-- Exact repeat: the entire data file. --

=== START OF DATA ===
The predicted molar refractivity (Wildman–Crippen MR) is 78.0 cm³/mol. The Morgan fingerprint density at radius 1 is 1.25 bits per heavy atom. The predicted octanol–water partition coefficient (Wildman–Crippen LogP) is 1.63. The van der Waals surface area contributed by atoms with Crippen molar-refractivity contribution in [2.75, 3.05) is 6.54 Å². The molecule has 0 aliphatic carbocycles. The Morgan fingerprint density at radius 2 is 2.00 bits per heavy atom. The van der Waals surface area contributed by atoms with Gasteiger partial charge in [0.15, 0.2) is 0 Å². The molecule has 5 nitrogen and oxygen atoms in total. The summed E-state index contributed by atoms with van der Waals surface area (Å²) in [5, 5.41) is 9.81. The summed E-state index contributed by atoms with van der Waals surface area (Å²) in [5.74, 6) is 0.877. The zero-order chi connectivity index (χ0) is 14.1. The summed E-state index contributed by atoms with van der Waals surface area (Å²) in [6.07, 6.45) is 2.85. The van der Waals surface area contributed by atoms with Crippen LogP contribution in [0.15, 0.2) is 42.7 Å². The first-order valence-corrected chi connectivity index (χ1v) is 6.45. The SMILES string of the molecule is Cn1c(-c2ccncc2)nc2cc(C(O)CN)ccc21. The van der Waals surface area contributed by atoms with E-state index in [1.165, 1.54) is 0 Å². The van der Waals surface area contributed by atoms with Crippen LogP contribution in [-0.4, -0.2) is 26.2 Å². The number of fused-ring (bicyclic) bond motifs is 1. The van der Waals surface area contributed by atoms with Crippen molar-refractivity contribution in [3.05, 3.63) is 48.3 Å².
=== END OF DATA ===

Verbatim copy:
The predicted molar refractivity (Wildman–Crippen MR) is 78.0 cm³/mol. The Morgan fingerprint density at radius 1 is 1.25 bits per heavy atom. The predicted octanol–water partition coefficient (Wildman–Crippen LogP) is 1.63. The van der Waals surface area contributed by atoms with Crippen molar-refractivity contribution in [2.75, 3.05) is 6.54 Å². The molecule has 0 aliphatic carbocycles. The Morgan fingerprint density at radius 2 is 2.00 bits per heavy atom. The van der Waals surface area contributed by atoms with Gasteiger partial charge in [0.15, 0.2) is 0 Å². The molecule has 5 nitrogen and oxygen atoms in total. The summed E-state index contributed by atoms with van der Waals surface area (Å²) in [5, 5.41) is 9.81. The summed E-state index contributed by atoms with van der Waals surface area (Å²) in [5.74, 6) is 0.877. The zero-order chi connectivity index (χ0) is 14.1. The summed E-state index contributed by atoms with van der Waals surface area (Å²) in [6.07, 6.45) is 2.85. The van der Waals surface area contributed by atoms with Crippen LogP contribution in [0.15, 0.2) is 42.7 Å². The first-order valence-corrected chi connectivity index (χ1v) is 6.45. The SMILES string of the molecule is Cn1c(-c2ccncc2)nc2cc(C(O)CN)ccc21. The van der Waals surface area contributed by atoms with E-state index in [1.165, 1.54) is 0 Å². The van der Waals surface area contributed by atoms with Crippen LogP contribution in [-0.4, -0.2) is 26.2 Å². The number of fused-ring (bicyclic) bond motifs is 1. The van der Waals surface area contributed by atoms with Crippen molar-refractivity contribution in [3.05, 3.63) is 48.3 Å².